by Mitch Kokai
Senior Political Analyst, John Locke Foundation
Fabio Rojas writes for the Martin Center about the proper role of college faculty members.
Let’s imagine that you felt a lump in your body and went to the doctor. Once you sat down in the examination room, the doctor came in and said, “Hello, it’s nice to see you. I am sorry, but I haven’t had time to examine your medical records. I’ve been busy. I went to protest for a higher minimum wage.” You would be horrified. You would be justified in responding, “Doctor, you have failed at your job. You swore an oath to help the sick. I waited my turn and I paid my fees. Prioritize my medical needs over your political expression.”
The example of the distracted doctor raises an important question: When is it wise for people to shift their energies from their job to political participation? How does that affect the people who depend on a person’s labor and knowledge? This is not a merely philosophical question.
In higher education, there is an ongoing debate about the role that professors should play in politics. One side argues that it is advisable for professors to become political activists. One might call this the “activist-scholar” position. Those who argue for activist-scholars make sensible points. They correctly note that there are many social problems and that scholars are in a position to educate people about these problems. Scholars might also be in a position to provide advice on public policy.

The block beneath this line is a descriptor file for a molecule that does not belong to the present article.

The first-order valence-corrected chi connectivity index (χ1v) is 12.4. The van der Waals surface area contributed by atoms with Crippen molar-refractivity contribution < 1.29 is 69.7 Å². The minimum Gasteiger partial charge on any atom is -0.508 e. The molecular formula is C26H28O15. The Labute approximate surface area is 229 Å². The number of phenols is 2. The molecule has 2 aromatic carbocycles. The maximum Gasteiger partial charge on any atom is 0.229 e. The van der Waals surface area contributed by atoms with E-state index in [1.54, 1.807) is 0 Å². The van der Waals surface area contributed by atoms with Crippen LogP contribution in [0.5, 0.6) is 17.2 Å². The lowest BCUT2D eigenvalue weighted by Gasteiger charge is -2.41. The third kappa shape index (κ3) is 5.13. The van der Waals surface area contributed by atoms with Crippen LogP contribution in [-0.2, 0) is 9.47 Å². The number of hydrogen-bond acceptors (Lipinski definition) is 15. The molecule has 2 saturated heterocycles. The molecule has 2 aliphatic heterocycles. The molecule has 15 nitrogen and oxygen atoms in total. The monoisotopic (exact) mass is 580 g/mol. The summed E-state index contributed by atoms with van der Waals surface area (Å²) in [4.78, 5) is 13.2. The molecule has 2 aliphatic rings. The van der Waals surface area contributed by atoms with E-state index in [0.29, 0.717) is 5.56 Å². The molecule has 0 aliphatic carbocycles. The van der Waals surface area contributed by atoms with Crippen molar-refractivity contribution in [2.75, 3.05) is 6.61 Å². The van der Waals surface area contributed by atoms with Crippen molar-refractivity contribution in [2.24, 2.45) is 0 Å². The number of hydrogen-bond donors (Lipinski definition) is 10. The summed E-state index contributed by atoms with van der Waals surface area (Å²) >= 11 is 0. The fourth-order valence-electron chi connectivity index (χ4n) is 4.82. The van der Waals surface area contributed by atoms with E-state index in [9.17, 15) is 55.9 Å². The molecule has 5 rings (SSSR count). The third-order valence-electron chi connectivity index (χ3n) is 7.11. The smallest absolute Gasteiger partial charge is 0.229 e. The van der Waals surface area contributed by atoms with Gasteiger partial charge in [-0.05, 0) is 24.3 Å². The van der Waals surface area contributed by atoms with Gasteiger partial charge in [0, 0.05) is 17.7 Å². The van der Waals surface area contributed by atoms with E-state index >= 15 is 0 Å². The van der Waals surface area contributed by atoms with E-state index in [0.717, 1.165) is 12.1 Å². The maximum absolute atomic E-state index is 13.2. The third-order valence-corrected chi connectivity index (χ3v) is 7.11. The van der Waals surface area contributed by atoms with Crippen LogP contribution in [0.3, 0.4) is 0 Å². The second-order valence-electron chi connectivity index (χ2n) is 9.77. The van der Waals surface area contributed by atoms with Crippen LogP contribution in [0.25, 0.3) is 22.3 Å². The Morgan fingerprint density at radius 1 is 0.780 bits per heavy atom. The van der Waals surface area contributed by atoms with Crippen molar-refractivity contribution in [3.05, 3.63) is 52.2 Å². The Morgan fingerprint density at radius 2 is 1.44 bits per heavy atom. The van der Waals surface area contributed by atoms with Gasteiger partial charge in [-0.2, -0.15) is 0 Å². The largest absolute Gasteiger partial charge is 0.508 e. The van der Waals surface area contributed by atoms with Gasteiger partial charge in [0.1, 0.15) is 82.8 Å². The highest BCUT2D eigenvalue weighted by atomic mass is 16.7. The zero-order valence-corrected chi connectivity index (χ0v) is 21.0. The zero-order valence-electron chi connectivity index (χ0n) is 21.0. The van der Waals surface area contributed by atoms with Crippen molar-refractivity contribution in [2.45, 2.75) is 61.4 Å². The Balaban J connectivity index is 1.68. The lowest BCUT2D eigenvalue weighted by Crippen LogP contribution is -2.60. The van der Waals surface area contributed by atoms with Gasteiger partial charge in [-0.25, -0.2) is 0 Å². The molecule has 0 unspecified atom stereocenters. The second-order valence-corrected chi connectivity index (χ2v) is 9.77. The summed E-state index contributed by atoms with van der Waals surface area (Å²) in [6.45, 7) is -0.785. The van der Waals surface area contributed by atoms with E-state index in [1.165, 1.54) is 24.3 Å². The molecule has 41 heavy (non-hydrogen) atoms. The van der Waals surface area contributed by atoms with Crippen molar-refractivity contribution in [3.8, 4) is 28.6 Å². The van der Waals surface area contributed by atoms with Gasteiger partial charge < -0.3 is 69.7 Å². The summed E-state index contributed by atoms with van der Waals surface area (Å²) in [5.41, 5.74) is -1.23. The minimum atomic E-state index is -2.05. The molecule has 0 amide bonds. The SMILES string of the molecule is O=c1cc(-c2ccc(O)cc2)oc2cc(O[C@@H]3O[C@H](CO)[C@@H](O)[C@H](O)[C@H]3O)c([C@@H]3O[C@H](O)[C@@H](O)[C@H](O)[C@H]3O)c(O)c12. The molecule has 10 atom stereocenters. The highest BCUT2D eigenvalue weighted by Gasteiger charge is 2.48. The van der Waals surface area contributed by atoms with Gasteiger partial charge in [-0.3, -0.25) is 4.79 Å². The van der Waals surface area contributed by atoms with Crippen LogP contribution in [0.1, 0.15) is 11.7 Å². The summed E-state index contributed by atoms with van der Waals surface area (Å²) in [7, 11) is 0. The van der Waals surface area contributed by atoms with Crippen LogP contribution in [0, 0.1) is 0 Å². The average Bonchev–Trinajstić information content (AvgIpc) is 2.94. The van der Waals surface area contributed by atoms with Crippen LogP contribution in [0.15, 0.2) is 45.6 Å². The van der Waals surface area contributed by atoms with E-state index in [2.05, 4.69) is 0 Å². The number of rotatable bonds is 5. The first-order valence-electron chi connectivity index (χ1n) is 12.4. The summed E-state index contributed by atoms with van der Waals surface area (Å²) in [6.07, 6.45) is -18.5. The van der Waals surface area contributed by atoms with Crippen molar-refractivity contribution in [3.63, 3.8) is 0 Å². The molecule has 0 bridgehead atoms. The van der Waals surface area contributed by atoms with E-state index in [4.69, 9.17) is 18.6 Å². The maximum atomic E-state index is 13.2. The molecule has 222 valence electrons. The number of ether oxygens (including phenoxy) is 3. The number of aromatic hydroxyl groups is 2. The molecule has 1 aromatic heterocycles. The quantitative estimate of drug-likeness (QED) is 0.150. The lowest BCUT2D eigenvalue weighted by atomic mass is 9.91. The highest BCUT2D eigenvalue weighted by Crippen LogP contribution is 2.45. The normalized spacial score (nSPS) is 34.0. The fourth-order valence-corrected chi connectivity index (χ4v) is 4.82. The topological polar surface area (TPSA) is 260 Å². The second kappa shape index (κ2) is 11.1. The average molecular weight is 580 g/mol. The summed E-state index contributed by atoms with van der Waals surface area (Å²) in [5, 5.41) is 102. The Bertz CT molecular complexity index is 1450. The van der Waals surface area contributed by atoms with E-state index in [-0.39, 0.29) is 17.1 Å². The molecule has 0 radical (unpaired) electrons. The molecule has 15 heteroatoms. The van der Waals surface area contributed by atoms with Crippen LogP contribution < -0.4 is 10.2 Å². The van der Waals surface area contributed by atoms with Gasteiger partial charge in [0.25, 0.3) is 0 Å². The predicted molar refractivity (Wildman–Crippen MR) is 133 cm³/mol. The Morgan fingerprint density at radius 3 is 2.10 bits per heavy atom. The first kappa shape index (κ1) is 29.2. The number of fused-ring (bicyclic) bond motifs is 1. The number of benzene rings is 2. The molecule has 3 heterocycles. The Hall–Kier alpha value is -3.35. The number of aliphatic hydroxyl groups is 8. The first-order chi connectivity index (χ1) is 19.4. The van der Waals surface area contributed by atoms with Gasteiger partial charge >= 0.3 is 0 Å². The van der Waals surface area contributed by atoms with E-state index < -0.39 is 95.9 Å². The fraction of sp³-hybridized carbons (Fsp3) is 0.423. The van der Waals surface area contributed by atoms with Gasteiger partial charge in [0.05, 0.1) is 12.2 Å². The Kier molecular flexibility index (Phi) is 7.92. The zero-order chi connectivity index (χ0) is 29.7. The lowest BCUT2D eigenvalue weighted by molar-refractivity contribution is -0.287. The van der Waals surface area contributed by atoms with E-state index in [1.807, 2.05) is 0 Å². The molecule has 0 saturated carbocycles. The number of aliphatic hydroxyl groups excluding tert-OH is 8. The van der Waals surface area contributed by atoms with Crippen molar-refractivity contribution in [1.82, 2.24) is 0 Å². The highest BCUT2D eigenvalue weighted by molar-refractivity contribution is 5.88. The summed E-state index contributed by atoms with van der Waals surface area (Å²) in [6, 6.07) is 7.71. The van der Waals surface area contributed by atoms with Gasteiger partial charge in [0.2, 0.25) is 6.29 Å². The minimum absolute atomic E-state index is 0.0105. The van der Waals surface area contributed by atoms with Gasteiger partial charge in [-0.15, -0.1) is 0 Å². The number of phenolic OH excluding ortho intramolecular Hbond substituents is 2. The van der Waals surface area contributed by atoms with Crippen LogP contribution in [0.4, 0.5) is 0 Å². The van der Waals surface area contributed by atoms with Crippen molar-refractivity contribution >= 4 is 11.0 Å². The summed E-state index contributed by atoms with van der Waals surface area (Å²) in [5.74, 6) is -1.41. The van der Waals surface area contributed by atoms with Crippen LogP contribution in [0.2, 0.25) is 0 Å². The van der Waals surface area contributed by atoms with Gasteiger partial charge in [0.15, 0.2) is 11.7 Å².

In contrast, many people argue for the “professional scholar” position. These people think that professors should not be overly concerned with political participation. …
… I advocate a third way that I call “scholarship first, activism second.” It begins with the observation that the reason we have universities, academic journals, and tenured positions is that we want people to spend their working lives on intellectually demanding research. Without this research, there is no justification for academic institutions. The scholar who abandons their research undermines their claim to authority. Thus, scholars have an obligation to their university and to the people who fund it to produce the best research possible.
At the same time, we can recognize many cases where it would be reasonable and prudent for scholars to enter the public sphere.